Excellence is often a sideshow in a world increasingly captivated by ignorance and eccentricity, on the amusements of incompetence and the terrors of crisis.

Consistency rarely grabs headlines. We are dreamers as a species. We embrace brashness and bluster. All this helps to explain why Toyota Motor is almost never gets attention of the chattering classes, despite a terrific record of innovation and achievement.

Toyota plans to make the 2020 Tokyo Olympics a coming out party of its fuel cell technology.

Google Tesla, and 396 million hits pop up in half a second. Google Toyota, and the results are meagre by comparison — some 2.5 million hits. This despite the fact Toyota has nearly 350,000 employees worldwide, is the sixth-largest company on the planet, has been spectacularly profitable for years and years and has a product and technology portfolio that is both deep and wide.

Toyota, for the record, is one of the top patent holders in the automotive industry.  Patsnap reports that Toyota has been granted more than 259,000 patents and has made nearly 1 million patent applications.

Did you know that quietly, without fanfare, Toyota has nurtured a collaboration agreement with Microsoft that has made voice recognition and driver gesturing a reality in its vehicles?

Have you heard of Toyota’s “dual mode vehicle?” This flying car concept with helicopter-like rotors at the wheels is awaiting paten approval.

Toyota’s patent associated with its belt-type, continuously variable transmission isn’t sexy, but it is the company’s single most valuable piece of intellectual property, and a real-world fuel saver.

Will millennials embrace fuel cells?

The Prius hybrid, in fact, does not use a typical CVT at all. Rather, what Toyota calls its Power Split Device sees electric motors and a gas engine connected to a planetary gear set that is always engaged, the result being no shifting and seamless acceleration.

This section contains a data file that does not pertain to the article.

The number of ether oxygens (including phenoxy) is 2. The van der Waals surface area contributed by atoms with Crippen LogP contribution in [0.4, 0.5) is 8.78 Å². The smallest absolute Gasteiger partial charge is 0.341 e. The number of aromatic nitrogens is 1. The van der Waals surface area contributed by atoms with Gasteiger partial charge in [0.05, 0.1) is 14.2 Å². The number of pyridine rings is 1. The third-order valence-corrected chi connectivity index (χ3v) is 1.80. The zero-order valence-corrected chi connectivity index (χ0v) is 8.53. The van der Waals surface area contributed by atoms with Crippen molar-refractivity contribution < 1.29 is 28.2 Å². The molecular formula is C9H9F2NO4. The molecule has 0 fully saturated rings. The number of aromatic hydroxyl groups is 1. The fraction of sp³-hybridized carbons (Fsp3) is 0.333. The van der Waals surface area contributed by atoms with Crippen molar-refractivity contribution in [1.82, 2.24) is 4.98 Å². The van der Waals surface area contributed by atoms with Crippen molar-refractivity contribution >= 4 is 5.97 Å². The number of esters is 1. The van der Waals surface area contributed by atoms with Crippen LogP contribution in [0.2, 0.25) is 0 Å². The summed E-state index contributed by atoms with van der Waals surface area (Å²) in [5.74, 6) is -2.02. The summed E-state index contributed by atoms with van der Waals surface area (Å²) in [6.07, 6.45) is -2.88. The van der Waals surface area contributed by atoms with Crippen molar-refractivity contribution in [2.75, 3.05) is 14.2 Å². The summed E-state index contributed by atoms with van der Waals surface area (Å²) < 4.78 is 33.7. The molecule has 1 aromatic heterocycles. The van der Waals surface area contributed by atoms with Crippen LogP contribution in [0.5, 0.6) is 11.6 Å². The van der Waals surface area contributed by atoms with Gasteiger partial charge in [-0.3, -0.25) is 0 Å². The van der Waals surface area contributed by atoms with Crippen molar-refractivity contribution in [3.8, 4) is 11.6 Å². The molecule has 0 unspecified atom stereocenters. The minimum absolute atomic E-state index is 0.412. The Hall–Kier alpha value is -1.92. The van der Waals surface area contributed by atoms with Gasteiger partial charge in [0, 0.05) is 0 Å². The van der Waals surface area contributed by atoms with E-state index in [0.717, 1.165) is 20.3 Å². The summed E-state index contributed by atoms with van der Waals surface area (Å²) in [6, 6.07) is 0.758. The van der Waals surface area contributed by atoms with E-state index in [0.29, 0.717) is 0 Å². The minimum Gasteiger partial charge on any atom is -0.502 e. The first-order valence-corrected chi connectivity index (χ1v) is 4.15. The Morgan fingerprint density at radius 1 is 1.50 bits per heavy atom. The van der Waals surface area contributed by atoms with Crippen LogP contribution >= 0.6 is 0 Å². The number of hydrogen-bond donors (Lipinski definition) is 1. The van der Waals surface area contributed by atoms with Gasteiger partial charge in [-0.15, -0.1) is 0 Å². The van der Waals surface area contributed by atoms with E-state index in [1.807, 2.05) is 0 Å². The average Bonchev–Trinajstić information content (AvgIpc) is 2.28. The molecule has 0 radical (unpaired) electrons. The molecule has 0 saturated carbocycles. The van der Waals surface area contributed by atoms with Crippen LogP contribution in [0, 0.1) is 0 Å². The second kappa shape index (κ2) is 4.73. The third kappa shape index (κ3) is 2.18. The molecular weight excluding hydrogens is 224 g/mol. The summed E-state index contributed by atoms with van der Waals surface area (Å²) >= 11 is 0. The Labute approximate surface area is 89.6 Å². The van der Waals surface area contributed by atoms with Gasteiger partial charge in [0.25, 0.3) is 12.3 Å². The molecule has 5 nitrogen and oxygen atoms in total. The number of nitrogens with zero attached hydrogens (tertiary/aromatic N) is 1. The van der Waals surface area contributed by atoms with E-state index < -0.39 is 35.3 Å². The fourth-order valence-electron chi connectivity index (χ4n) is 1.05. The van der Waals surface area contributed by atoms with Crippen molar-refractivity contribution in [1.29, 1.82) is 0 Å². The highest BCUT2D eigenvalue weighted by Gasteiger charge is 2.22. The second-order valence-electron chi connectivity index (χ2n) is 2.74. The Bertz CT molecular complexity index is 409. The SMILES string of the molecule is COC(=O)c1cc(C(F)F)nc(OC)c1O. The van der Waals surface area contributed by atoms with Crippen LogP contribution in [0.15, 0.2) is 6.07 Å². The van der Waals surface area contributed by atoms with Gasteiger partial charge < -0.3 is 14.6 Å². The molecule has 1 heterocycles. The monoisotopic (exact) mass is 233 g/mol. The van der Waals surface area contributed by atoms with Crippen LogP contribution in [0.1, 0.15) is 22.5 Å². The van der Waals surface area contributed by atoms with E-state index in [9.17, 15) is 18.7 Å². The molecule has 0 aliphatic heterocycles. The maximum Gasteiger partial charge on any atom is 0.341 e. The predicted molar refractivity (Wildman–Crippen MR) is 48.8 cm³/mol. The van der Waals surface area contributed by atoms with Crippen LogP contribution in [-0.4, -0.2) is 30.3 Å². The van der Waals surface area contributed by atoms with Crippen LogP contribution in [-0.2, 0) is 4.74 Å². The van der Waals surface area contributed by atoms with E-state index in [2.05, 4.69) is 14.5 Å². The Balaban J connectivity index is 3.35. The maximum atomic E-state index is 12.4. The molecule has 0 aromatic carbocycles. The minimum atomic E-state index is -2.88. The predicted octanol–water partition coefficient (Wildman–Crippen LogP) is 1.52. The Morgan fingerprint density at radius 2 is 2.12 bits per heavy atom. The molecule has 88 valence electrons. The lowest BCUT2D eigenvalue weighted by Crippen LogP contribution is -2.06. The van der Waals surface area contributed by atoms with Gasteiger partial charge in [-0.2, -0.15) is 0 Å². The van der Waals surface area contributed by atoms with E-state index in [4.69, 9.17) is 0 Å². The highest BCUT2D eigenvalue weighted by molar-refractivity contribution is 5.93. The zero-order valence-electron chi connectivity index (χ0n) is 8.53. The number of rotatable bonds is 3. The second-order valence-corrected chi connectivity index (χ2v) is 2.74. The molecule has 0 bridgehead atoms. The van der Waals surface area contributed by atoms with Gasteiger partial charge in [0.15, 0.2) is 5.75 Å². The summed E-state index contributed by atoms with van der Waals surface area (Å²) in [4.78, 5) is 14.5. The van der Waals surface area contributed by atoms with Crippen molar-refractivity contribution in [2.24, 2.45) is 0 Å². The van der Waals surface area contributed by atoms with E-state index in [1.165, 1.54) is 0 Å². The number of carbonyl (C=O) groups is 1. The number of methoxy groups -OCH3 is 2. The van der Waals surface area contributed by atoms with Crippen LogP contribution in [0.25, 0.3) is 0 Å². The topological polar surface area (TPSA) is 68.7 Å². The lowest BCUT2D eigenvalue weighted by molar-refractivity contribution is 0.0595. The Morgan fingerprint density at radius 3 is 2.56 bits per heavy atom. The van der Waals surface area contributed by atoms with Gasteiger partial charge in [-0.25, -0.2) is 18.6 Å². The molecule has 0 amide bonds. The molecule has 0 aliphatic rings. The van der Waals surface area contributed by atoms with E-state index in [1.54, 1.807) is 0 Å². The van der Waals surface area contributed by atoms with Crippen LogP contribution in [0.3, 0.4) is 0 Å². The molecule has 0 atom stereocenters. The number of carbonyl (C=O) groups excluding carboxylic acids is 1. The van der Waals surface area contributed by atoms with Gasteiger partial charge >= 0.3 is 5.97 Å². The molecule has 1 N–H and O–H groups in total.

It’s a clever solution from Toyota engineers who grind out answers to basic questions such as how do we squeeze just a little more fuel savings out of an already thrifty vehicle?

Tesla, I thought to myself recently, is the car company with whom you might have a fling, but Toyota is the one you marry. In this I am reminded of father, who all his life was teased by quirky cars and car brands (Morris Minor anyone?), but in the end, his longest automotive love affair turned out to be with a Toyota Corona station wagon that never broke his heart.

The scope of what Toyota can do is breathtaking, as I was reminded during several recent test drives.

For instance, the TRD Pro version of Toyota’s 4Runner ($56,580) is an old-school SUV (sport-utility vehicle), a throwback for the outback in a world of soft-roaders. The primal appeal of this version of the 4Runner is real and palpable.

The 4Runner is an old-school SUV.

After the 4Runner, I took the wheel of a Lexus ES300h hybrid, which fully dressed lists for something close to $60,000. This version of the ES is quiet and smooth, an elegant luxury sedan with room for five adults and an unsurpassed reputation for reliability.

If I were looking for high-end daily driver that achieves terrific fuel economy, all in a high-tech package with brilliant readouts and comfortable seats, I might just settle on this Lexus.

Toyota’s Akio Toyoda, the CEO, doesn’t get the attention of Tesla’s Elon Musk, but no matter. Kantor Millward Brown ranks the Toyota brand the most value in the entire auto industry at $29 billion (US). It’s because of vehicles as dependable and diverse as the 4Runner and the ES hybrid.

The Lexus ES400h hybrid: effortless luxury.

Now, though, I am interested to see how Toyota goes about burnishing its brand and reputation in the run-up and then the execution of the 2020 Tokyo Olympics. Toyota plans to make the hometown Olympics something of a global coming out party for hydrogen fuel cell technology.

Toyota’s Mirai fuel cell car is a harbinger of what’s coming. Toyota’s plan for 2020 is to have a fleet of fuel cell rigs providing Olympic transportation, and proving the viability of fuel cells in an urban setting – as an alternative to EVs.

Yes, while Tesla has cornered the market on EV attention, and the Germans have been aggressively playing EV catchup to Tesla, Toyota has quietly and steadily been working on a new generation of green and technologically advanced vehicles aimed at hyper-connected millennial customers who care about the environment.

Make no mistake, Toyota plans to take fuel cells mainstream and wants to position this technology as bold and new and ideal for the smartphone addict. If successful, this technology might just allow Toyota to leapfrog the competition and re-brand itself for a younger generation.

If you’re doubtful, keep in mind that the Prius normalized hybrids and left rivals playing green-car catchup for two decades.


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